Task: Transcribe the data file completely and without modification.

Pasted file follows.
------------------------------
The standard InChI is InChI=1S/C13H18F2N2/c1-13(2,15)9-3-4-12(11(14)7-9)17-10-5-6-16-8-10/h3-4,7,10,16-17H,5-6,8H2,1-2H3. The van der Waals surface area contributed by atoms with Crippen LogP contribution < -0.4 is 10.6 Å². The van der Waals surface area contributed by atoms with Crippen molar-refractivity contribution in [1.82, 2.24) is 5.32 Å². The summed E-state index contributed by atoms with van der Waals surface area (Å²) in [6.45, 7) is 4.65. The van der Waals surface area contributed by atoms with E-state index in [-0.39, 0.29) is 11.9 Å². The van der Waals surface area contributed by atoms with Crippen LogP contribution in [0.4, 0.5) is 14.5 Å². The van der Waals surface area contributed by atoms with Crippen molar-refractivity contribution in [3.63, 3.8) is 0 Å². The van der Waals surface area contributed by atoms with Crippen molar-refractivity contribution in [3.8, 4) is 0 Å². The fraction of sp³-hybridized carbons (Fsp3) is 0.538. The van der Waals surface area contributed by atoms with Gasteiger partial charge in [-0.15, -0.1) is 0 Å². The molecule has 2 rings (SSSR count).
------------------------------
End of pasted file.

The standard InChI is InChI=1S/C13H18F2N2/c1-13(2,15)9-3-4-12(11(14)7-9)17-10-5-6-16-8-10/h3-4,7,10,16-17H,5-6,8H2,1-2H3. The van der Waals surface area contributed by atoms with Crippen LogP contribution < -0.4 is 10.6 Å². The van der Waals surface area contributed by atoms with Crippen molar-refractivity contribution in [1.82, 2.24) is 5.32 Å². The summed E-state index contributed by atoms with van der Waals surface area (Å²) in [6.45, 7) is 4.65. The van der Waals surface area contributed by atoms with E-state index in [-0.39, 0.29) is 11.9 Å². The van der Waals surface area contributed by atoms with Crippen LogP contribution in [0.4, 0.5) is 14.5 Å². The van der Waals surface area contributed by atoms with Crippen molar-refractivity contribution in [3.63, 3.8) is 0 Å². The van der Waals surface area contributed by atoms with Crippen molar-refractivity contribution in [3.8, 4) is 0 Å². The fraction of sp³-hybridized carbons (Fsp3) is 0.538. The van der Waals surface area contributed by atoms with Gasteiger partial charge in [-0.15, -0.1) is 0 Å². The molecule has 2 rings (SSSR count).